The Michigan Longitudinal Study (MLS) is the longest longitudinal study following high-risk substance abuse individuals. Originally started at the University of Michigan in 1985, the first generation of participants were recruited to study the effects of substance use, poverty, and educational disadvantages on individuals and families across generations.
Here at Michigan State University, we currently work with the second and third generation families from the original Michigan Longitudinal Study, with the addition of local participants from the four surrounding counties. This project is a collaboration between Dr. C. Emily Durbin (Child Emotions Lab) and Dr. Jason Moser (Clinical Psychophysiology Lab) to study how children and parents’ personalities and brain activity patterns are related to each other over the span of three years.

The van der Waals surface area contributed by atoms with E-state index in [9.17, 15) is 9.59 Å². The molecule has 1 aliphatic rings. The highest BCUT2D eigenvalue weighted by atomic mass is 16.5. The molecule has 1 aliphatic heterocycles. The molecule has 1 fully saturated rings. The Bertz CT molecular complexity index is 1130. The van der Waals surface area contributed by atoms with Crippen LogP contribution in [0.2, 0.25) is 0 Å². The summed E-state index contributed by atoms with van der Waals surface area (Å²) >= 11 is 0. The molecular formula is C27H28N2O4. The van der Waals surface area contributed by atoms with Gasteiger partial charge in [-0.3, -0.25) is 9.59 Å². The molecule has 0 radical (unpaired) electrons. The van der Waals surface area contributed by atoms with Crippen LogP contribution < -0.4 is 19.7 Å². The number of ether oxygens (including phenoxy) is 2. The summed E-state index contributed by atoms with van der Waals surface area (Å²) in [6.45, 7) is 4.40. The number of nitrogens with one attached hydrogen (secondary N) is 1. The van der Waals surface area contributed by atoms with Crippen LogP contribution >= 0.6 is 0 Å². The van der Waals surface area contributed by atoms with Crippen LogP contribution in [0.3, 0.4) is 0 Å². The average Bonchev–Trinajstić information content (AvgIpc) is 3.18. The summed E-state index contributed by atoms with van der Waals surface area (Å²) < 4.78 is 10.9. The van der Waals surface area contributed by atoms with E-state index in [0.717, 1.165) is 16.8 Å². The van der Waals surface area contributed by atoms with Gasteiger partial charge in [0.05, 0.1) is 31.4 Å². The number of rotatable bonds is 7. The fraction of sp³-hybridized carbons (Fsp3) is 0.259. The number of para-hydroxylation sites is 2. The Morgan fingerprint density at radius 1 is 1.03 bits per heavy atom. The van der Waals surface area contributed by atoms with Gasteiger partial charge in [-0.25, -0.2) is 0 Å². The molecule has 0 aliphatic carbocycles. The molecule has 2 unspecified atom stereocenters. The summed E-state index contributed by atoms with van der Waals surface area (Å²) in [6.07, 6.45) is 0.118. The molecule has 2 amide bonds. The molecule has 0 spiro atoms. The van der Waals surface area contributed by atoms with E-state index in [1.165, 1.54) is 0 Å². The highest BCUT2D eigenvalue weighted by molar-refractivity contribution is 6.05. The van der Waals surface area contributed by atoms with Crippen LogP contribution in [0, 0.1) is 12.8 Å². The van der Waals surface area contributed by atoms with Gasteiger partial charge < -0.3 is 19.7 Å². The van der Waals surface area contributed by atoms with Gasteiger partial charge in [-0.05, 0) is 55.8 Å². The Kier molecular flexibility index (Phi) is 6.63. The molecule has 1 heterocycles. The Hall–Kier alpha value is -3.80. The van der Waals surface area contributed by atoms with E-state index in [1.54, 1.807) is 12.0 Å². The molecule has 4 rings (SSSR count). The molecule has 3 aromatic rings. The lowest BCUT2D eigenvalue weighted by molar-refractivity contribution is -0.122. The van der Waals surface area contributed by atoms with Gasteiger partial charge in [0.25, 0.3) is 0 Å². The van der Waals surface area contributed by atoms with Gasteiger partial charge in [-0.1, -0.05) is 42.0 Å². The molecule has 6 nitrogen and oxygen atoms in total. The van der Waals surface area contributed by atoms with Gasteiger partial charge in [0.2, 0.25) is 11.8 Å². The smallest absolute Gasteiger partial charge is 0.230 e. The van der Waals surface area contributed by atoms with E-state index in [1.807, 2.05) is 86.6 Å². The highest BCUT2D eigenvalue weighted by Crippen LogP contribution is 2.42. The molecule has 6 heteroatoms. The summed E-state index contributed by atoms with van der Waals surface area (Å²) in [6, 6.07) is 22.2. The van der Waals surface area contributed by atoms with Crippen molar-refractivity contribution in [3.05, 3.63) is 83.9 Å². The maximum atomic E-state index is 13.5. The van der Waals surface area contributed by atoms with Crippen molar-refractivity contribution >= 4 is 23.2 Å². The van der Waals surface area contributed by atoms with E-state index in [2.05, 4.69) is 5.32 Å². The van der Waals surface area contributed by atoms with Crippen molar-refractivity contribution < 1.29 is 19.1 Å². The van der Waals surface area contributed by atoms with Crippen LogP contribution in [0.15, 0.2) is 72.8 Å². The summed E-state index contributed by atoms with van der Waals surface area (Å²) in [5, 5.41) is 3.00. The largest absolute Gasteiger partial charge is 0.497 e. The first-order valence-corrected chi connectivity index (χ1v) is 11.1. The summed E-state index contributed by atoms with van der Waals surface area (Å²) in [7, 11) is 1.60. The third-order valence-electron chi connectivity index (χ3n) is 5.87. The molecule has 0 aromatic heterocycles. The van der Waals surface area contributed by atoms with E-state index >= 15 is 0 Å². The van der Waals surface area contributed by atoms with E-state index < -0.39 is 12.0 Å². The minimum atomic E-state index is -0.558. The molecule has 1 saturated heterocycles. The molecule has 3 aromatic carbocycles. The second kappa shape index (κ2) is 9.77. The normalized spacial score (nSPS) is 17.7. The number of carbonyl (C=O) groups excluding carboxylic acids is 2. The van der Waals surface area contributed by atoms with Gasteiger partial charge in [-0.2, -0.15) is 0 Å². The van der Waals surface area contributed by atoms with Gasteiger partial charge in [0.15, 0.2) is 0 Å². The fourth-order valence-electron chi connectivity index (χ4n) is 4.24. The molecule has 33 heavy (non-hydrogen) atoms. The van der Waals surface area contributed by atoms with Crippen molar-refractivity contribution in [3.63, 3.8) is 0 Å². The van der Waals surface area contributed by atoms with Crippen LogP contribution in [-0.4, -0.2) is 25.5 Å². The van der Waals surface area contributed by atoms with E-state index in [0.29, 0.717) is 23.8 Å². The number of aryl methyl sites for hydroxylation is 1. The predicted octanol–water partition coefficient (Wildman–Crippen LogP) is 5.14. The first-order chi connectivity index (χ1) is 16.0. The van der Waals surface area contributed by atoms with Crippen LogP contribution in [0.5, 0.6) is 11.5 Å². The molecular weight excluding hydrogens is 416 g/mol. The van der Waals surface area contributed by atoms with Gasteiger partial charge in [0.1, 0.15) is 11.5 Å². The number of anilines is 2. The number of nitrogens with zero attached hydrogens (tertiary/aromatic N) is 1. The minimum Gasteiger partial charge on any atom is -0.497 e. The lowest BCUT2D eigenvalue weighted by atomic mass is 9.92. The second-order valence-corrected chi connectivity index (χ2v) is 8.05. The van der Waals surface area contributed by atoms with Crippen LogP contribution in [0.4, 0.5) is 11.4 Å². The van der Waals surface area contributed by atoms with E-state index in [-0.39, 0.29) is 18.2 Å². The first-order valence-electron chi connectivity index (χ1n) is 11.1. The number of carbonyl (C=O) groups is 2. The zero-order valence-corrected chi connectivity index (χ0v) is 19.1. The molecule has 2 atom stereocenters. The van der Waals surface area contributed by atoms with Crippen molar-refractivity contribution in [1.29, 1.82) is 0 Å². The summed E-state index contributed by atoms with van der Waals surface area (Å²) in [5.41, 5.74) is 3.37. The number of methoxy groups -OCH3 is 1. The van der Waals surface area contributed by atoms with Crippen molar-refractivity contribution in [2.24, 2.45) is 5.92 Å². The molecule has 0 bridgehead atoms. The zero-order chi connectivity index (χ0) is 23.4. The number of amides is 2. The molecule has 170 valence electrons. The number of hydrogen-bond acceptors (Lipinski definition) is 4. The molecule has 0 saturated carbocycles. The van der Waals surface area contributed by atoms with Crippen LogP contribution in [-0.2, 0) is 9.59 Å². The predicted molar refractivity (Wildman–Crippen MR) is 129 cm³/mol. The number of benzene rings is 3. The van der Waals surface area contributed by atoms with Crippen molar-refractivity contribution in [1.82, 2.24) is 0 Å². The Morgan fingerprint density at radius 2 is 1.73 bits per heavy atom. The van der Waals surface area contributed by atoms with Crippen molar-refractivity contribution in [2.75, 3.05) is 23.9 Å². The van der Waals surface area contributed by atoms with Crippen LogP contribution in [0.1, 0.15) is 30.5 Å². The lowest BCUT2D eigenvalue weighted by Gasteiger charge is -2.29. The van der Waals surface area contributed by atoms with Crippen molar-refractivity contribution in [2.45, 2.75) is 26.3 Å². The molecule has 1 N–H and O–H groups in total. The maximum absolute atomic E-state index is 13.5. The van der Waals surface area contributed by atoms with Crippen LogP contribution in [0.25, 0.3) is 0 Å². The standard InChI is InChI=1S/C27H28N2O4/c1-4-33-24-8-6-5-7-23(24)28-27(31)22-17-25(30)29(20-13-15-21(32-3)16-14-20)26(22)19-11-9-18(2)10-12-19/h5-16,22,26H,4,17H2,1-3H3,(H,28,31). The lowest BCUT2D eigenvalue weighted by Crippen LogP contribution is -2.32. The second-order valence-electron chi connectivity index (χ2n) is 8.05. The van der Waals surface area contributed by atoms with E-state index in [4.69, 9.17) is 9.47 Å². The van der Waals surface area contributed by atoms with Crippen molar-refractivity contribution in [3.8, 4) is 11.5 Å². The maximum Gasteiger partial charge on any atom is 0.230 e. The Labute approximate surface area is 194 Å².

To study these relationships, families completed cognitive tasks in conjunction with electroencephalogram (EEG) to measure brain activity patterns during the task. Children repeated these psychophysiological tasks every 18 months to capture the changes in brain activity during development. Families completed a series of questionnaires every year to assess for baseline and changes in personality, behaviors, mental health, and family functioning. Lastly, children completed temperament trait assessment batteries involving a series of emotion-eliciting series of games and tasks are designed to measure their temperament traits.
The Michigan Longitudinal Study is not currently recruiting any new participants. If you are interested in following our research, please visit our Publications page!